INTERNATIONAL. The civil war in Libya negatively influenced the development of the travel and tourism industry in the country. However the end of the 42 year Gaddafi era brings both challenges and opportunities for the war -torn nation for travel agents and other tourism operators.
Period of reconstruction
Infrastructure has been destroyed in many places which will require extensive rebuilding and investment in the country's travel and tourism industry in the long term. However Libya benefits from large oil, gold and natural gas reserves and offers the strongest economic growth potential of all the Arab Spring states.
Nevertheless, the unstable nature of a post-revolutionary environment and high input costs for rebuilding damaged infrastructure remain high concerns.
Tourism prior to the conflict
In 2010 arrivals to Libya reached 1,245 thousand trips. The vast majority of arrivals were for leisure purposes accounting for 80% in 2010, as the country was only slowly opening up to the rest of the world for business.
Pre - conflict, arrivals from Egypt and from Tunisia continued to dominate in 2010, accounting for 42% and 38% respectively of the total. These two countries share borders with Libya, making it easy for people to travel cheaply.
Tunisian and Egyptian tourists are similar to domestic tourists, as they are close in culture to Libya.
Airlines flying again
More international airlines are beginning to fly to Libya. In particular, regional airlines and Arab carriers are targeting Libya for further expansion. Abu Dhabi's Etihad Airways began operating 21 flights a week to Tripoli by the end of 2010. Passenger air travel was put on hold during the civil war in Libya following substantial damage to the air infrastructure. Among other market players that have resumed flights to Libya since the fall of the regime are Qatar Airways, Lufthansa, Alitalia, Turkish Airlines, Royal Jordanian and the Hungarian operator, Malev.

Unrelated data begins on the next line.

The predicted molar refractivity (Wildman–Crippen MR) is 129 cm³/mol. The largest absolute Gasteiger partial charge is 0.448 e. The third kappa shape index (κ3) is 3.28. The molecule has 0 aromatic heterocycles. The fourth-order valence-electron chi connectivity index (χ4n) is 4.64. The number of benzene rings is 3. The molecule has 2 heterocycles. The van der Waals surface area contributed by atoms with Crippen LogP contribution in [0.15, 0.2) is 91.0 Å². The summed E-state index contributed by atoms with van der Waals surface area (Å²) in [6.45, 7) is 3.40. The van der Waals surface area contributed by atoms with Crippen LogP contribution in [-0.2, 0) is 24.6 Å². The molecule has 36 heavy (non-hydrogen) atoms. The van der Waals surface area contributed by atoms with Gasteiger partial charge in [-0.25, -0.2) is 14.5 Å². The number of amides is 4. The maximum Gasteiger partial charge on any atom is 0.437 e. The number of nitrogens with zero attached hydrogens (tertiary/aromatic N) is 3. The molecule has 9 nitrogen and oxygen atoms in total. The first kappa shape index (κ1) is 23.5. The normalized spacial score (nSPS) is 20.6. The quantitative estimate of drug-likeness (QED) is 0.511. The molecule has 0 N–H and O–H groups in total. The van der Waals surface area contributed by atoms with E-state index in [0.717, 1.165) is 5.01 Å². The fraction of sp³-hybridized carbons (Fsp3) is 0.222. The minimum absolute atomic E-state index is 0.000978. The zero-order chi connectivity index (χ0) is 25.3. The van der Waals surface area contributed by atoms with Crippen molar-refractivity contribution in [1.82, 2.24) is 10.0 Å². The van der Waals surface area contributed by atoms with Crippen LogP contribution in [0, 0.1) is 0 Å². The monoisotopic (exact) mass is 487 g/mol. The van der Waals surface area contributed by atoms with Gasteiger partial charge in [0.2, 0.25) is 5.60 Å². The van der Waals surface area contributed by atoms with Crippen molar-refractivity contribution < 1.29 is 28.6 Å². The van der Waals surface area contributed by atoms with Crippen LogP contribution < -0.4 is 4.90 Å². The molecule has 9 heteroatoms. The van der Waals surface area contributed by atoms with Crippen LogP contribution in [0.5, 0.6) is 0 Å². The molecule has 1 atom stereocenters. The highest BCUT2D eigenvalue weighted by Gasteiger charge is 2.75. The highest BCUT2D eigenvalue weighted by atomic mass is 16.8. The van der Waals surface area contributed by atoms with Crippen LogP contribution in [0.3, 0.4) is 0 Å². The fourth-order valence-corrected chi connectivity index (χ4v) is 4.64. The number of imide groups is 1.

Opportunities for development
One of Libya's unique selling propositions is its vast territory, which is unscathed, and offers diversified natural resources, providing opportunities for the development of ecotourism and adventure travel in the future. In addition, a wealth of attractions and Greek, Phoenician and Roman heritage offer untapped potential which could be an attractive investment opportunity.
Another future growth area is travel accommodation, which had been underserved for many years. However, international brands such as InterContinental, Marriott, Mövenpick, Radisson and Four Points by Sheraton are increasingly targeting cities such as Tripoli, Benghazi and Burdi.
The rebuilding of the country's infrastructure and establishment of an efficient tourism governing body will be of great importance to drive the pace of international investments.
Establishing good international relations and relaxed visa requirements will further help open up Libyan tourism to a more diversified mix of international travellers, which in turn is expected to boost its appeal globally.
Notes: Nadejda Popova is Travel and Tourism Analyst at Euromonitor International.
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